Outgoing Labour Party leader Jeremy Corbyn has weighed in on the Ayia Napa rape case controversy, retweeting an article by the shadow attorney general in The Independent newspaper taking issue with the handling of rape cases by the Cyprus justice system, but also that of the UK.
“We can’t trust this government to protect the human rights of rape victims at home or abroad,” Corbyn wrote on top of a link to an article entitled “The Cyprus justice system’s issues with rape complaints are a disgrace – but the UK isn’t any better.”
We can't trust this government to protect the human rights of rape victims at home or abroad.https://t.co/6QRj0m6ydN
— Jeremy Corbyn (@jeremycorbyn) January 28, 2020
The article was written by Shami Chakrabarti, the shadow attorney general, a human rights lawyer and campaigner.
Referring to the teen’s interview in the Sun where she said 12 Israelis had ‘raped her like a pack of wolves’ Chakrabati said the young British woman’s ordeal in Cyprus are fuelling a scandal that will rage for some time.
“It is not to prejudge her forthcoming appeal, nor any future trial of the young men who she says raped her, to ask serious questions about how seriously British and Cypriot authorities take rape complaints,” she adds.
Recounting in graphic terms the story of the woman’s initial complaint of rape, her retraction and her conviction for public mischief, she adds: “This is what we know. But what about all the unanswered questions from two governments that for now at least, remain signatories to the European Convention on Human Rights (ECHR)?
“It is worth remembering that unlike traditional English common law and that of other more antiquated systems, Human Rights Law affords positive protections to complainants and victims as well as defendants and prisoners. And few crimes are regarded as seriously as rape. Without the ECHR, some countries would not have enacted comprehensive legal protection for vulnerable rape victims. England would still allow rape with impunity within marriage, as well as the cross-examination of complainants by their assailants for days on end at the Old Bailey.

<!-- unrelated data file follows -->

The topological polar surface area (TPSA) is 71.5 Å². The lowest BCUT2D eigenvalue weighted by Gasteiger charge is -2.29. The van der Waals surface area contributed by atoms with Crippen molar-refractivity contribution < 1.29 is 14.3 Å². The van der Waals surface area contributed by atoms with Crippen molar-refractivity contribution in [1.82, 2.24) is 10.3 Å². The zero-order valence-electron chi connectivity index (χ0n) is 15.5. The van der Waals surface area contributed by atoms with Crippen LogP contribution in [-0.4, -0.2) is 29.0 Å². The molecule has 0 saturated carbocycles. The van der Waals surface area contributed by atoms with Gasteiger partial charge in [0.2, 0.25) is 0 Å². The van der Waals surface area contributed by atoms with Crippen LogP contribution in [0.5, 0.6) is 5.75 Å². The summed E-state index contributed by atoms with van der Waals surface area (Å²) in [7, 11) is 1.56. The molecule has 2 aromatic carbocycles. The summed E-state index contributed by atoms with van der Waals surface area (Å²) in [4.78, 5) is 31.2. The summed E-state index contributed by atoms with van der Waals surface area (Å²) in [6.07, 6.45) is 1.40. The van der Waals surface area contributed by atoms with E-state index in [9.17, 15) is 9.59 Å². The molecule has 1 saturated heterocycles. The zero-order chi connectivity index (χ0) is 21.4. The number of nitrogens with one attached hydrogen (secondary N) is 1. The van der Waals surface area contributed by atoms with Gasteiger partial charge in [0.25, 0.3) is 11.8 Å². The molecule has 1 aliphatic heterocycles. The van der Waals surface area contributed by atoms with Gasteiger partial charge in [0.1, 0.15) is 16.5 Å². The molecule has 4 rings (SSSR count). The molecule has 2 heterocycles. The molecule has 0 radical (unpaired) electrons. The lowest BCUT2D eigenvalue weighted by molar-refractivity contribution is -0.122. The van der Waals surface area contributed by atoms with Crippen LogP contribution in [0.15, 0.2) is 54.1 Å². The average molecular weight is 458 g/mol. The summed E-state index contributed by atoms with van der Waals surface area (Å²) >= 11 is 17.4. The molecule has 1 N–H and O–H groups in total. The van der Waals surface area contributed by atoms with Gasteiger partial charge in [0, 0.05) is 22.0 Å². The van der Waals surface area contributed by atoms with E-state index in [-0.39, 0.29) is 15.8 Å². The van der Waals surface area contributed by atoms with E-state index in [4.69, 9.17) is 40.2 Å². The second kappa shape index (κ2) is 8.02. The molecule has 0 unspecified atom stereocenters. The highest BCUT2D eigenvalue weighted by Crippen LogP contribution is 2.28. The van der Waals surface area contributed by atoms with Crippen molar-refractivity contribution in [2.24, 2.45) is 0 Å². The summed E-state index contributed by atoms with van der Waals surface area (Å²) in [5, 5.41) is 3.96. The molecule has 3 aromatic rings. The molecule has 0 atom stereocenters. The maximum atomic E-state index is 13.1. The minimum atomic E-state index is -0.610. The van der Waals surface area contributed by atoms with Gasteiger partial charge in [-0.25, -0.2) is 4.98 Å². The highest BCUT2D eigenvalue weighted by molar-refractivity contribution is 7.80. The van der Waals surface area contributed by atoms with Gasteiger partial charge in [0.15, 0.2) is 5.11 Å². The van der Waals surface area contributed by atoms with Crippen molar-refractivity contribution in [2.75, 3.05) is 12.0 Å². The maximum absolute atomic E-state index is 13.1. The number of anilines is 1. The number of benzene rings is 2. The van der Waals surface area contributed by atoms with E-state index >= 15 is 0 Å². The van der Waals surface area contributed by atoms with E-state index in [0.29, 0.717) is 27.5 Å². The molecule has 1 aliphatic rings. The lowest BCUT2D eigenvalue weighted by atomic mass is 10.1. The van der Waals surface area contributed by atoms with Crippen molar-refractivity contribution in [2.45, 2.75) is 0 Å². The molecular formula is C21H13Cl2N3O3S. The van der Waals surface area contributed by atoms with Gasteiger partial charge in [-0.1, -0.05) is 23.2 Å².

“Did the Cypriot police contact the British High Commission before the young woman was questioned or pressured about her complaint for eight hours? Was she offered any consular support? If the answer is no to either of these questions, why not? How much advice and support are Britons in serious trouble abroad able to expect from our government under Boris Johnson?
“And before we fill up too fast with righteous indignation of a nationalistic kind, how confident are we all feeling about the plight of rape complainants closer to home?
“In the UK, we are used to reading about disgraceful prosecution and conviction rates that many describe as effective “decriminalisation”. This is something we shout more about when it happens elsewhere in the world. We have heard about the “digital strip-searching” of complainants in the police station with no identifiable legal basis – their phones taken from them so that their communications information might be trawled while their alleged assailants rightly enjoy legal protections from unjust or disproportionate “fishing expeditions” by police and prosecutors. ”
The 19 year old British woman convicted of lying about being gang raped in Ayia Napa has appealed her conviction and suspended jail sentence and is back in the UK. She has vowed to clear her name.
She was found guilty on December 30, 2019 of lying she had been gang raped by 12 Israelis at her hotel in Ayia Napa in July, 2019. She says she was coerced by police in retracting her initial complaint that she was raped.
Michael Polak, from the Justice Abroad group which represented the woman said: “When the trial proceedings are considered dispassionately, it is clear that the teenager did not receive a fair trial before the Famagusta District Court, and that her unfair treatment, and the treatment of her representatives and witness, was in clear contrast to the treatment the prosecution and its witness experienced.
“The conviction of the teenager not only breaches the teenager’s rights under Cypriot law, but it also amounts to a breach of Cyprus’s international obligations under the European Convention on Human Rights and as a member of the European Union.”